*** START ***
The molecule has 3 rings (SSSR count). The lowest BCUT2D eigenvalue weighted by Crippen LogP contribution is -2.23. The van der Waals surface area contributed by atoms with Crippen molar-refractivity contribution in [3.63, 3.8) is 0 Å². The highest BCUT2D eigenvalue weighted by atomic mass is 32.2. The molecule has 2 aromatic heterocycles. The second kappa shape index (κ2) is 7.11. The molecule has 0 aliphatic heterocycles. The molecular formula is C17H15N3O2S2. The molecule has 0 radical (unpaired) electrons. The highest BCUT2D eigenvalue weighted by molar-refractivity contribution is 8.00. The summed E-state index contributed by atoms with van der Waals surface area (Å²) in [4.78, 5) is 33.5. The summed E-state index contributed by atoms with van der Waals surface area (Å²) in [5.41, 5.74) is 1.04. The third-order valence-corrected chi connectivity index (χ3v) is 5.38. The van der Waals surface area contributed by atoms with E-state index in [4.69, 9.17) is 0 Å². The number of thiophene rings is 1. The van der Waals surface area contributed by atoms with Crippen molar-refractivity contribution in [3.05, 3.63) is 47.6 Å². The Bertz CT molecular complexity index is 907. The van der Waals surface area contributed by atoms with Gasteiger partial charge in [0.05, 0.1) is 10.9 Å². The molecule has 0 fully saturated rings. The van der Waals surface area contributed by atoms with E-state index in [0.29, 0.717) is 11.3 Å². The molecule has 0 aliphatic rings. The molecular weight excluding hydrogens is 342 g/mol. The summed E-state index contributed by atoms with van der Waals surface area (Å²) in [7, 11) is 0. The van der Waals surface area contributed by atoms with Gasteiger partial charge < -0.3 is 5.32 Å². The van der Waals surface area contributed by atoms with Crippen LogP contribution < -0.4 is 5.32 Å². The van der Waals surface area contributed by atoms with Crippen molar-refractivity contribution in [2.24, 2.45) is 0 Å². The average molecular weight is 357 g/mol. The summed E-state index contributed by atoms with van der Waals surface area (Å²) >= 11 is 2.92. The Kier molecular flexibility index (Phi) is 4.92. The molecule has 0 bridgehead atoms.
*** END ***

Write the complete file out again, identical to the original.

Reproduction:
The molecule has 3 rings (SSSR count). The lowest BCUT2D eigenvalue weighted by Crippen LogP contribution is -2.23. The van der Waals surface area contributed by atoms with Crippen molar-refractivity contribution in [3.63, 3.8) is 0 Å². The highest BCUT2D eigenvalue weighted by atomic mass is 32.2. The molecule has 2 aromatic heterocycles. The second kappa shape index (κ2) is 7.11. The molecule has 0 aliphatic heterocycles. The molecular formula is C17H15N3O2S2. The molecule has 0 radical (unpaired) electrons. The highest BCUT2D eigenvalue weighted by molar-refractivity contribution is 8.00. The summed E-state index contributed by atoms with van der Waals surface area (Å²) in [4.78, 5) is 33.5. The summed E-state index contributed by atoms with van der Waals surface area (Å²) in [5.41, 5.74) is 1.04. The third-order valence-corrected chi connectivity index (χ3v) is 5.38. The van der Waals surface area contributed by atoms with E-state index in [4.69, 9.17) is 0 Å². The number of thiophene rings is 1. The van der Waals surface area contributed by atoms with Crippen molar-refractivity contribution in [3.05, 3.63) is 47.6 Å². The Bertz CT molecular complexity index is 907. The van der Waals surface area contributed by atoms with Gasteiger partial charge in [0.05, 0.1) is 10.9 Å². The molecule has 0 fully saturated rings. The van der Waals surface area contributed by atoms with E-state index in [0.29, 0.717) is 11.3 Å². The molecule has 0 aliphatic rings. The molecular weight excluding hydrogens is 342 g/mol. The summed E-state index contributed by atoms with van der Waals surface area (Å²) in [7, 11) is 0. The van der Waals surface area contributed by atoms with Gasteiger partial charge < -0.3 is 5.32 Å². The van der Waals surface area contributed by atoms with Crippen LogP contribution < -0.4 is 5.32 Å². The van der Waals surface area contributed by atoms with Crippen molar-refractivity contribution in [2.24, 2.45) is 0 Å². The average molecular weight is 357 g/mol. The summed E-state index contributed by atoms with van der Waals surface area (Å²) >= 11 is 2.92. The Kier molecular flexibility index (Phi) is 4.92. The molecule has 0 bridgehead atoms.